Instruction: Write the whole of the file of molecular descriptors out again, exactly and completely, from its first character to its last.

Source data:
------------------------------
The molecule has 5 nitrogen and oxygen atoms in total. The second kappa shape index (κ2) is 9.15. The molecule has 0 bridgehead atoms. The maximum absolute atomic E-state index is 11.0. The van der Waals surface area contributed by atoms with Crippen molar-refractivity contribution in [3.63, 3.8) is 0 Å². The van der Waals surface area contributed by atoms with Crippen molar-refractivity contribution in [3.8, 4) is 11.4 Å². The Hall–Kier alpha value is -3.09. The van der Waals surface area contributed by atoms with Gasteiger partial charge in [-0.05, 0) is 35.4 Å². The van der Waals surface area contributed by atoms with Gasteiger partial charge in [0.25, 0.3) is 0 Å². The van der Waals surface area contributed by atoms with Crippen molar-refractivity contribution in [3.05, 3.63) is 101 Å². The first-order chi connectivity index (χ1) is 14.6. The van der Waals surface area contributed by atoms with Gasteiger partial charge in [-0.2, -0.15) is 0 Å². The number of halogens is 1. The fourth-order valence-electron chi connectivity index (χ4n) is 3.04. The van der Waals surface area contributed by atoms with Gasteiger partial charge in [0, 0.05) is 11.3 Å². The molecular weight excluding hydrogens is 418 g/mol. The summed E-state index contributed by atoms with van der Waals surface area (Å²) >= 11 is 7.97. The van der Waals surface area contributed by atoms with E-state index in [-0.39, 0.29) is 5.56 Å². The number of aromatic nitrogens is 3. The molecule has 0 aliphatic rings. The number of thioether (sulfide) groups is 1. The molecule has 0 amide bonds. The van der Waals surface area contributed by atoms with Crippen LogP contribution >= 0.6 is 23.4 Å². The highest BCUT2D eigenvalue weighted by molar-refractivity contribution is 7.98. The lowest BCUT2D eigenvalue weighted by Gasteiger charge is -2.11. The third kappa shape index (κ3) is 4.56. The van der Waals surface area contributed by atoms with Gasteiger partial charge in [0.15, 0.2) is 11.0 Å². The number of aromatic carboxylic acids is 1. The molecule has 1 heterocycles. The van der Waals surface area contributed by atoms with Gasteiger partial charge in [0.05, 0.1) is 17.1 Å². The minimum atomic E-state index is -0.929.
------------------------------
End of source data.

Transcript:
The molecule has 5 nitrogen and oxygen atoms in total. The second kappa shape index (κ2) is 9.15. The molecule has 0 bridgehead atoms. The maximum absolute atomic E-state index is 11.0. The van der Waals surface area contributed by atoms with Crippen molar-refractivity contribution in [3.63, 3.8) is 0 Å². The van der Waals surface area contributed by atoms with Crippen molar-refractivity contribution in [3.8, 4) is 11.4 Å². The Hall–Kier alpha value is -3.09. The van der Waals surface area contributed by atoms with Gasteiger partial charge in [-0.05, 0) is 35.4 Å². The van der Waals surface area contributed by atoms with Gasteiger partial charge in [0.25, 0.3) is 0 Å². The van der Waals surface area contributed by atoms with Crippen molar-refractivity contribution in [3.05, 3.63) is 101 Å². The first-order chi connectivity index (χ1) is 14.6. The van der Waals surface area contributed by atoms with Gasteiger partial charge in [-0.2, -0.15) is 0 Å². The number of halogens is 1. The fourth-order valence-electron chi connectivity index (χ4n) is 3.04. The van der Waals surface area contributed by atoms with Gasteiger partial charge in [0, 0.05) is 11.3 Å². The molecular weight excluding hydrogens is 418 g/mol. The summed E-state index contributed by atoms with van der Waals surface area (Å²) >= 11 is 7.97. The van der Waals surface area contributed by atoms with E-state index in [-0.39, 0.29) is 5.56 Å². The number of aromatic nitrogens is 3. The molecule has 0 aliphatic rings. The number of thioether (sulfide) groups is 1. The molecule has 0 amide bonds. The van der Waals surface area contributed by atoms with Crippen LogP contribution >= 0.6 is 23.4 Å². The highest BCUT2D eigenvalue weighted by molar-refractivity contribution is 7.98. The lowest BCUT2D eigenvalue weighted by Gasteiger charge is -2.11. The third kappa shape index (κ3) is 4.56. The van der Waals surface area contributed by atoms with Gasteiger partial charge in [0.15, 0.2) is 11.0 Å². The number of aromatic carboxylic acids is 1. The molecule has 1 heterocycles. The van der Waals surface area contributed by atoms with Gasteiger partial charge in [0.05, 0.1) is 17.1 Å². The minimum atomic E-state index is -0.929.